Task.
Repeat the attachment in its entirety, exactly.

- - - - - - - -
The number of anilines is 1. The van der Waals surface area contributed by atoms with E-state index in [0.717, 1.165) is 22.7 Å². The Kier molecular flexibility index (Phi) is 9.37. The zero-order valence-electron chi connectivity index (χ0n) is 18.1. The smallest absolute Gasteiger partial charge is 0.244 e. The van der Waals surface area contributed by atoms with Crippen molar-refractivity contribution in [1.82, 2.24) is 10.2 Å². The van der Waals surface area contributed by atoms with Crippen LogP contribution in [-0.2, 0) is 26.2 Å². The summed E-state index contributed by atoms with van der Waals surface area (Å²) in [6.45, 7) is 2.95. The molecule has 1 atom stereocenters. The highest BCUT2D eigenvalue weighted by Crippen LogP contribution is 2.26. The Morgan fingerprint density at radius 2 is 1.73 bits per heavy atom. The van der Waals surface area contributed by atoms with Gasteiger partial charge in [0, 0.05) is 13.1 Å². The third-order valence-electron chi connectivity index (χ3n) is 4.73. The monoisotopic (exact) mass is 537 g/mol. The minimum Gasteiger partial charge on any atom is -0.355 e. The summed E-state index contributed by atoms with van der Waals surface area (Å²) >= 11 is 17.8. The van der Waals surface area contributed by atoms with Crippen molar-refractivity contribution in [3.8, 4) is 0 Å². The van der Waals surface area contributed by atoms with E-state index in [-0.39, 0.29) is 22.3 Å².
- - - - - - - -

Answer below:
The number of anilines is 1. The van der Waals surface area contributed by atoms with E-state index in [0.717, 1.165) is 22.7 Å². The Kier molecular flexibility index (Phi) is 9.37. The zero-order valence-electron chi connectivity index (χ0n) is 18.1. The smallest absolute Gasteiger partial charge is 0.244 e. The van der Waals surface area contributed by atoms with Crippen molar-refractivity contribution in [1.82, 2.24) is 10.2 Å². The van der Waals surface area contributed by atoms with Crippen LogP contribution in [-0.2, 0) is 26.2 Å². The summed E-state index contributed by atoms with van der Waals surface area (Å²) in [6.45, 7) is 2.95. The molecule has 1 atom stereocenters. The highest BCUT2D eigenvalue weighted by Crippen LogP contribution is 2.26. The Morgan fingerprint density at radius 2 is 1.73 bits per heavy atom. The van der Waals surface area contributed by atoms with Gasteiger partial charge in [0, 0.05) is 13.1 Å². The third-order valence-electron chi connectivity index (χ3n) is 4.73. The monoisotopic (exact) mass is 537 g/mol. The minimum Gasteiger partial charge on any atom is -0.355 e. The summed E-state index contributed by atoms with van der Waals surface area (Å²) >= 11 is 17.8. The van der Waals surface area contributed by atoms with Crippen molar-refractivity contribution in [3.8, 4) is 0 Å². The van der Waals surface area contributed by atoms with E-state index in [-0.39, 0.29) is 22.3 Å².